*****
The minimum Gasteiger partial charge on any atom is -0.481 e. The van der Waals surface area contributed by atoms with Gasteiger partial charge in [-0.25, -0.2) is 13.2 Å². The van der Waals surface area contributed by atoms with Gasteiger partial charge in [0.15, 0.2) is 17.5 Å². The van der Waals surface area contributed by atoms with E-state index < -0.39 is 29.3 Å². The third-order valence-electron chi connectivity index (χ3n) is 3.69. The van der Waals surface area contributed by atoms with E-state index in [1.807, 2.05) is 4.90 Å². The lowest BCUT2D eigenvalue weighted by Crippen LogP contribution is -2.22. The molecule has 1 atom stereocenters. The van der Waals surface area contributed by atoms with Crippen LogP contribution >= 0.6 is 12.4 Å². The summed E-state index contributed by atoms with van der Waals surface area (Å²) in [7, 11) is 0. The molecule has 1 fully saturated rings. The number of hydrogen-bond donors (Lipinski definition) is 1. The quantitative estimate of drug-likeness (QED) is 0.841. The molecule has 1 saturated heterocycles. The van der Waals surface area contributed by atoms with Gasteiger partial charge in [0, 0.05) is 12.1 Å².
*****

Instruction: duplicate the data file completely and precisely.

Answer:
The minimum Gasteiger partial charge on any atom is -0.481 e. The van der Waals surface area contributed by atoms with Gasteiger partial charge in [-0.25, -0.2) is 13.2 Å². The van der Waals surface area contributed by atoms with Gasteiger partial charge in [0.15, 0.2) is 17.5 Å². The van der Waals surface area contributed by atoms with E-state index < -0.39 is 29.3 Å². The third-order valence-electron chi connectivity index (χ3n) is 3.69. The van der Waals surface area contributed by atoms with E-state index in [1.807, 2.05) is 4.90 Å². The lowest BCUT2D eigenvalue weighted by Crippen LogP contribution is -2.22. The molecule has 1 atom stereocenters. The van der Waals surface area contributed by atoms with Crippen LogP contribution >= 0.6 is 12.4 Å². The summed E-state index contributed by atoms with van der Waals surface area (Å²) in [7, 11) is 0. The molecule has 1 fully saturated rings. The number of hydrogen-bond donors (Lipinski definition) is 1. The quantitative estimate of drug-likeness (QED) is 0.841. The molecule has 1 saturated heterocycles. The van der Waals surface area contributed by atoms with Gasteiger partial charge in [0, 0.05) is 12.1 Å².